As the enzymes encoded within this island have been observed to catalyze the transfer of functional groups from one molecule to another, they may play an important role at “decorating” existing mycobacterial products and fine-tuning host responses toward the organism to optimize its intracellular survival (Veyrier et al., 2011).
Phylogenetic analyses have been used as robust and reliable tools for identifying potential HGT loci in M. tuberculosis and other pathogenic mycobacteria. However, the biological relevance of most of these genomic regions remains to be delineated. In this review we examine four examples of how such putative HGT genes can affect the physiology of the pathogen and its interaction with the host. The functional characterization of these and other putative HGT-associated genes will allow us to understand whether and how HGT events have contributed to the pathogenesis of M. tuberculosis, ultimately guiding the development of new diagnostic tests and vaccines against this particularly successful pathogen.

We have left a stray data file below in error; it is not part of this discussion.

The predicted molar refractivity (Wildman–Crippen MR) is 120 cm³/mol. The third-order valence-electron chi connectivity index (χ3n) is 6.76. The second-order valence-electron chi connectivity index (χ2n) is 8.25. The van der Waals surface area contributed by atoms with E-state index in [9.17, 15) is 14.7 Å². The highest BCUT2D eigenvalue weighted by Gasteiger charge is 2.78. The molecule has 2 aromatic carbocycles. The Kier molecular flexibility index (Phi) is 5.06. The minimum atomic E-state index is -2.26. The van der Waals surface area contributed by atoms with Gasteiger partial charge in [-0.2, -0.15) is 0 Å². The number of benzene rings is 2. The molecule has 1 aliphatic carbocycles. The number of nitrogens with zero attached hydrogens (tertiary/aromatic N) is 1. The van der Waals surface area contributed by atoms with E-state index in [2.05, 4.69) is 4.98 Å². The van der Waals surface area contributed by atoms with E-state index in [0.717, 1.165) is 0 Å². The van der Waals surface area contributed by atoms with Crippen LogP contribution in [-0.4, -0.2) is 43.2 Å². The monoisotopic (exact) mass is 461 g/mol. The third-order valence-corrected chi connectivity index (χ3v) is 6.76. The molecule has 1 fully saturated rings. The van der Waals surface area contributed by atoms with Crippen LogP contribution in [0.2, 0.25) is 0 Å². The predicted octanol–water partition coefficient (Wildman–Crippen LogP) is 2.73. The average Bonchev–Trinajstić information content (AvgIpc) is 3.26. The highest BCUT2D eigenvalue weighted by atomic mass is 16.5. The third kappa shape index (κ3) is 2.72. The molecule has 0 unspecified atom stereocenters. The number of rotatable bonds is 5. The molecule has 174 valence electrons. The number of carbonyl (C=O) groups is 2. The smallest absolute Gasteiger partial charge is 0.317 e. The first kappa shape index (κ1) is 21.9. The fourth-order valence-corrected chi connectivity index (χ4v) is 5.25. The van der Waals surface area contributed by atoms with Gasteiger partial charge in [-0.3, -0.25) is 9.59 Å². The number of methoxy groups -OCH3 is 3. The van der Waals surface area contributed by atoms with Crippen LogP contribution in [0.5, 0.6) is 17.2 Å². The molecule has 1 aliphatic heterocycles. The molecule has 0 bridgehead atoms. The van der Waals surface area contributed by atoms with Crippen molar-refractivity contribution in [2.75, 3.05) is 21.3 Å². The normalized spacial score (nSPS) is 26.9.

Conflict of Interest Statement
The authors declare that the research was conducted in the absence of any commercial or financial relationships that could be construed as a potential conflict of interest.
Joyce Wang is supported by a studentship award from the Fonds de la Recherche en Sante du Quebec (FRSQ). Marcel A. Behr is a Chercheur-National of the FRSQ and a William Dawson Scholar of McGill University. Mycobacterial genomic work in the Behr lab is funded by an operating grant from the Canadian Institutes for Health Research, MOP-97813.
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Keywords: Mycobacterium tuberculosis, Mycobacterium kansasii, M. tuberculosis-specific genes, horizontal gene transfer, comparative genomics
Citation: Wang J and Behr MA (2014) Building a better bacillus: the emergence of Mycobacterium tuberculosis. Front. Microbiol. 5:139. doi: 10.3389/fmicb.2014.00139
Received: 17 December 2013; Accepted: 18 March 2014;
Published online: 03 April 2014.
Edited by:Frank T. Robb, University of California, USA
Reviewed by:David L. Bernick, University of California at Santa Cruz, USA
Stephen Techtmann, University of Tennessee at Knoxville, USA
Copyright © 2014 Wang and Behr. This is an open-access article distributed under the terms of the Creative Commons Attribution License (CC BY). The use, distribution or reproduction in other forums is permitted, provided the original author(s) or licensor are credited and that the original publication in this journal is cited, in accordance with accepted academic practice. No use, distribution or reproduction is permitted which does not comply with these terms.
*Correspondence: Marcel A. Behr, McGill University Health Centre, A5.156, 1650 Cedar Avenue, Montreal, QC H3G 1A4, Canada e-mail: firstname.lastname@example.org